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UN reports 300 deaths from flash floods in northern Afghanistan

ISLAMABAD — The United Nations and Taliban authorities said Saturday that the death toll from flash floods following heavy seasonal rains in Afghanistan’s northern Baghlan province had risen to a least 300.

The U.N. World Food Program said the flooding destroyed more than 1,000 houses. It said that “this has been one of many floods over the last few weeks due to unusually heavy rainfall.”

A senior Taliban official said in a social media video message that Friday’s calamity had left at least 150 people dead in a single Baghlan district called Nahreen.

Ghulam Rasool Qani said the death toll might rise and noted that military helicopters had arrived in the area to assist in local rescue efforts.

Authorities said that rescue workers are bringing aid to hardest-hit Baghlan districts. The WFP said it was distributing fortified biscuits to the survivors.

Zabihullah Mujahid, the Taliban government spokesperson, stated on social media platform X that the flooding had caused devastation in several other northern and western provinces, including Badakhshan, Ghor and Herat.

“Regrettably, hundreds of our fellow citizens have succumbed to these calamitous floods, while a substantial number have sustained injuries,” Mujahid wrote. “Moreover, the deluge has wrought extensive devastation upon residential properties, resulting in significant financial losses.”

Mujahid said the government had directed the Ministry of Disaster Management and other relevant authorities “to mobilize all available resources expeditiously” to rescue victims and bring them to safer areas, evacuate bodies, and provide timely medical treatment to those injured.

“We also urge our fellow citizens to assist the affected victims of this natural disaster to the best of their abilities and collaborate with the flood-stricken individuals,” Mujahid said.

Poverty-stricken Afghanistan also experienced heavy rains and flash floods across 32 of its 34 provinces in mid-April, resulting in the deaths of more than 100 people.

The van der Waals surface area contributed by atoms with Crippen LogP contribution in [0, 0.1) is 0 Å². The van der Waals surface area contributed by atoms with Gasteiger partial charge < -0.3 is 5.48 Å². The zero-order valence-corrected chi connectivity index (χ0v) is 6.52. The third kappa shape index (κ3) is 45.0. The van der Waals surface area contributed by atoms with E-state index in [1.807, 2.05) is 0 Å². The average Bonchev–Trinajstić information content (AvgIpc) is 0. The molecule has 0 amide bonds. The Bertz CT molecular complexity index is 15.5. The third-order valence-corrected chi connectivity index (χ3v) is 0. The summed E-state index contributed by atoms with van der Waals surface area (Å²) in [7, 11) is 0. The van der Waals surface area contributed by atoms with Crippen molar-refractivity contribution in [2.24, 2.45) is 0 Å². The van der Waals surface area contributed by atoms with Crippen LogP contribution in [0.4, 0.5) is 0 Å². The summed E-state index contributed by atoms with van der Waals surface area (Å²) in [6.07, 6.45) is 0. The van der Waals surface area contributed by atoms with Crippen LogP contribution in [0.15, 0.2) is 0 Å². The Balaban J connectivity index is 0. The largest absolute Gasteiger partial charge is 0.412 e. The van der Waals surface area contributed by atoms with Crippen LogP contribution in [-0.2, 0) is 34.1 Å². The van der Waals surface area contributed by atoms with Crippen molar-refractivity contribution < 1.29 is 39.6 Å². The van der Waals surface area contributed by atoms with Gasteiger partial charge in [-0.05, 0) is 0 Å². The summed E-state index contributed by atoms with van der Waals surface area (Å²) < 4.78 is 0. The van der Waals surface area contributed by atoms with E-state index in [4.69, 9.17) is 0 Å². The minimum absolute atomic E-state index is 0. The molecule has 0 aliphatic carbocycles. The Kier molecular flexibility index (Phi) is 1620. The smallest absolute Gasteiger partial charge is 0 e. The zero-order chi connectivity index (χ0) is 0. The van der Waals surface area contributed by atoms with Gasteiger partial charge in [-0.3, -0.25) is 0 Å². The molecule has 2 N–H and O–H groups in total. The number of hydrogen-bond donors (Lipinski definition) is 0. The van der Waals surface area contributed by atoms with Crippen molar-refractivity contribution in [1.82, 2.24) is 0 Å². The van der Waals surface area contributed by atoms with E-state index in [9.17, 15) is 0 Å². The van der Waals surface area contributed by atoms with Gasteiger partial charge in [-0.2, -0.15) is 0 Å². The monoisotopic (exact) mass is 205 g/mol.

According to international aid groups, the flooding destroyed nearly 1,000 homes and about 24,000 hectares (59,800 acres) of agricultural land, along with critical infrastructure, such as roads and bridges, and electricity supplies, which could hinder the delivery of humanitarian assistance.

Richard Bennett, the U.N. special rapporteur on the Afghan human rights situation, expressed his condolences to the victims’ families.

“Recent floods in Afghanistan, including Baghlan, which claimed many lives, are a stark reminder of Afghanistan’s vulnerability to the climate crisis & both immediate aid and long-term planning by the Taliban & internal actors are needed,” Bennett wrote Saturday on X.

An estimated 80% of the more than 40 million people in Afghanistan depend on agriculture to survive. The war-ravaged South Asian nation is ranked sixth among the countries most vulnerable to climate change, which experts say is responsible for the unusually heavy seasonal rains.

Aid workers had warned before Friday’s devastation that any additional flooding would be detrimental for large swathes of the Afghan population, already reeling from an economic collapse, high levels of malnutrition and conflict.

“Three years of successive drought and the harshest winter in 15 years have exacerbated Afghanistan’s hunger crisis at a time when international support is falling,” the U.S.-based International Rescue Committee, or IRC, said in its latest assessment, published last week.

The report said that an estimated 15.3 million Afghans, or 35% of the population, continue to suffer from crisis or worse levels of food insecurity. “Nearly half of the population lives in poverty and will continue to experience economic hardship,” the IRC said.

Afghanistan’s economy crashed after the Taliban militarily seized power in 2021 as the then-internationally supported government collapsed and U.S.-led international forces withdrew after 20 years of involvement in the Afghan war.

The Taliban takeover led to the termination of foreign development funding for Afghanistan, and its banking system largely remains isolated over terrorism-related concerns, as well as sanctions on Taliban leaders.

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